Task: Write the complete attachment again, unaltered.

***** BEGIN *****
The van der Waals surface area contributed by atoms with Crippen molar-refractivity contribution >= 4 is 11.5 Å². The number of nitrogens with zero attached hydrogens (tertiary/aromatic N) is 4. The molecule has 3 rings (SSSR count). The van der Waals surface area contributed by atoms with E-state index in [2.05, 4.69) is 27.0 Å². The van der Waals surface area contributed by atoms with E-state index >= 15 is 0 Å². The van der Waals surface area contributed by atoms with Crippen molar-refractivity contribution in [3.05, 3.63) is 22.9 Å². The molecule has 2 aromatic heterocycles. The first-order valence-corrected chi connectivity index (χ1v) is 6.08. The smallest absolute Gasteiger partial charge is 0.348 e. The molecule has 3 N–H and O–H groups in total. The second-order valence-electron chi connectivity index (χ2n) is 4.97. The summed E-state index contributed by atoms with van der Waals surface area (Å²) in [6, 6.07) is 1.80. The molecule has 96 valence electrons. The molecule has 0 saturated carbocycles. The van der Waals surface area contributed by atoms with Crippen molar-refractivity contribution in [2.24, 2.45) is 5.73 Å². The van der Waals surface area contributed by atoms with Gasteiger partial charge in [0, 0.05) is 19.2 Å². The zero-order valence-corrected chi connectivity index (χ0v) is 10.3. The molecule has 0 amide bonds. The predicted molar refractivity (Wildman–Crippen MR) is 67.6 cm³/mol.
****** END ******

The van der Waals surface area contributed by atoms with Crippen molar-refractivity contribution >= 4 is 11.5 Å². The number of nitrogens with zero attached hydrogens (tertiary/aromatic N) is 4. The molecule has 3 rings (SSSR count). The van der Waals surface area contributed by atoms with E-state index in [2.05, 4.69) is 27.0 Å². The van der Waals surface area contributed by atoms with E-state index >= 15 is 0 Å². The van der Waals surface area contributed by atoms with Crippen molar-refractivity contribution in [3.05, 3.63) is 22.9 Å². The molecule has 2 aromatic heterocycles. The first-order valence-corrected chi connectivity index (χ1v) is 6.08. The smallest absolute Gasteiger partial charge is 0.348 e. The molecule has 3 N–H and O–H groups in total. The second-order valence-electron chi connectivity index (χ2n) is 4.97. The summed E-state index contributed by atoms with van der Waals surface area (Å²) in [6, 6.07) is 1.80. The molecule has 96 valence electrons. The molecule has 0 saturated carbocycles. The van der Waals surface area contributed by atoms with Crippen molar-refractivity contribution in [2.24, 2.45) is 5.73 Å². The van der Waals surface area contributed by atoms with Gasteiger partial charge in [0, 0.05) is 19.2 Å². The zero-order valence-corrected chi connectivity index (χ0v) is 10.3. The molecule has 0 amide bonds. The predicted molar refractivity (Wildman–Crippen MR) is 67.6 cm³/mol.